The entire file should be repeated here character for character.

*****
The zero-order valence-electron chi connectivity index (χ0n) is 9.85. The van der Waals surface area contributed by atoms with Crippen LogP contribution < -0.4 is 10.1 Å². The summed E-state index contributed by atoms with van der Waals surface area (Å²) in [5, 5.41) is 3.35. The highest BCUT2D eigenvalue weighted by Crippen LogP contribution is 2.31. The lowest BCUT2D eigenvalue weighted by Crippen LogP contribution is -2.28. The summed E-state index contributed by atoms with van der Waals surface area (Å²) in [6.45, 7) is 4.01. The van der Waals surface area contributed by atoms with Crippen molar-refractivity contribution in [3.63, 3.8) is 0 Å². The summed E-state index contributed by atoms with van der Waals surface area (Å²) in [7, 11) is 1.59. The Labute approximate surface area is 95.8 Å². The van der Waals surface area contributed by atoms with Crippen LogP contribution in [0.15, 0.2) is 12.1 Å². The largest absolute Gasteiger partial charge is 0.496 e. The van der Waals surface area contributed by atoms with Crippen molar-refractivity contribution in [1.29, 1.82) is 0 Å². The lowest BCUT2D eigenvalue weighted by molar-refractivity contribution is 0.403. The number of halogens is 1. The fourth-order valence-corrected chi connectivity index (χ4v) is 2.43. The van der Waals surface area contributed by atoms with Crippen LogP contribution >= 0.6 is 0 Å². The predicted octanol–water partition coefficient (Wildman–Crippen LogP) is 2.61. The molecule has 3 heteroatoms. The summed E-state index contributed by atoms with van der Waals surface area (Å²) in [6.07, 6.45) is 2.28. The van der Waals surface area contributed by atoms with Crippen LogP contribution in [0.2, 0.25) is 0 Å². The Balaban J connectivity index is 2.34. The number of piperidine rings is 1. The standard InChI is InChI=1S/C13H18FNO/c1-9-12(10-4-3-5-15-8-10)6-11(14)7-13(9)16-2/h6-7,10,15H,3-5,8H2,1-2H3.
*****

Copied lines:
The zero-order valence-electron chi connectivity index (χ0n) is 9.85. The van der Waals surface area contributed by atoms with Crippen LogP contribution < -0.4 is 10.1 Å². The summed E-state index contributed by atoms with van der Waals surface area (Å²) in [5, 5.41) is 3.35. The highest BCUT2D eigenvalue weighted by Crippen LogP contribution is 2.31. The lowest BCUT2D eigenvalue weighted by Crippen LogP contribution is -2.28. The summed E-state index contributed by atoms with van der Waals surface area (Å²) in [6.45, 7) is 4.01. The van der Waals surface area contributed by atoms with Crippen molar-refractivity contribution in [3.63, 3.8) is 0 Å². The summed E-state index contributed by atoms with van der Waals surface area (Å²) in [7, 11) is 1.59. The Labute approximate surface area is 95.8 Å². The van der Waals surface area contributed by atoms with Crippen LogP contribution in [0.15, 0.2) is 12.1 Å². The largest absolute Gasteiger partial charge is 0.496 e. The van der Waals surface area contributed by atoms with Crippen molar-refractivity contribution in [1.29, 1.82) is 0 Å². The lowest BCUT2D eigenvalue weighted by molar-refractivity contribution is 0.403. The number of halogens is 1. The fourth-order valence-corrected chi connectivity index (χ4v) is 2.43. The van der Waals surface area contributed by atoms with Crippen LogP contribution >= 0.6 is 0 Å². The predicted octanol–water partition coefficient (Wildman–Crippen LogP) is 2.61. The molecule has 3 heteroatoms. The summed E-state index contributed by atoms with van der Waals surface area (Å²) in [6.07, 6.45) is 2.28. The van der Waals surface area contributed by atoms with Crippen LogP contribution in [0.2, 0.25) is 0 Å². The Balaban J connectivity index is 2.34. The number of piperidine rings is 1. The standard InChI is InChI=1S/C13H18FNO/c1-9-12(10-4-3-5-15-8-10)6-11(14)7-13(9)16-2/h6-7,10,15H,3-5,8H2,1-2H3.